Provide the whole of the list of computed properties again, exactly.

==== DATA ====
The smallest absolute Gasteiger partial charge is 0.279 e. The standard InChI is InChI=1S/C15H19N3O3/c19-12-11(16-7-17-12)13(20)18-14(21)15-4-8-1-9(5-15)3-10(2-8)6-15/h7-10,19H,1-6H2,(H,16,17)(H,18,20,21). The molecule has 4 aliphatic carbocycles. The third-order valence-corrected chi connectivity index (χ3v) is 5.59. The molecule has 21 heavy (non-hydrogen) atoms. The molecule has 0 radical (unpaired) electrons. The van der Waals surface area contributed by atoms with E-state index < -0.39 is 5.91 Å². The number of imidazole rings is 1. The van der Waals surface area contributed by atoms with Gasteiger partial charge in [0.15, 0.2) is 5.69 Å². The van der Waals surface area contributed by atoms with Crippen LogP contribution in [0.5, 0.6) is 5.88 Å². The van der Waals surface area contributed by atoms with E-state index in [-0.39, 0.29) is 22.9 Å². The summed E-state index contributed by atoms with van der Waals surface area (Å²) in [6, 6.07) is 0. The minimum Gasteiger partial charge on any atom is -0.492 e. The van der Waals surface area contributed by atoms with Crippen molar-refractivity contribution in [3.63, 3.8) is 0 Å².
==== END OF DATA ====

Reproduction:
The smallest absolute Gasteiger partial charge is 0.279 e. The standard InChI is InChI=1S/C15H19N3O3/c19-12-11(16-7-17-12)13(20)18-14(21)15-4-8-1-9(5-15)3-10(2-8)6-15/h7-10,19H,1-6H2,(H,16,17)(H,18,20,21). The molecule has 4 aliphatic carbocycles. The third-order valence-corrected chi connectivity index (χ3v) is 5.59. The molecule has 21 heavy (non-hydrogen) atoms. The molecule has 0 radical (unpaired) electrons. The van der Waals surface area contributed by atoms with E-state index < -0.39 is 5.91 Å². The number of imidazole rings is 1. The van der Waals surface area contributed by atoms with Gasteiger partial charge in [0.15, 0.2) is 5.69 Å². The van der Waals surface area contributed by atoms with Crippen LogP contribution in [0.5, 0.6) is 5.88 Å². The van der Waals surface area contributed by atoms with E-state index in [-0.39, 0.29) is 22.9 Å². The summed E-state index contributed by atoms with van der Waals surface area (Å²) in [6, 6.07) is 0. The minimum Gasteiger partial charge on any atom is -0.492 e. The van der Waals surface area contributed by atoms with Crippen molar-refractivity contribution in [3.63, 3.8) is 0 Å².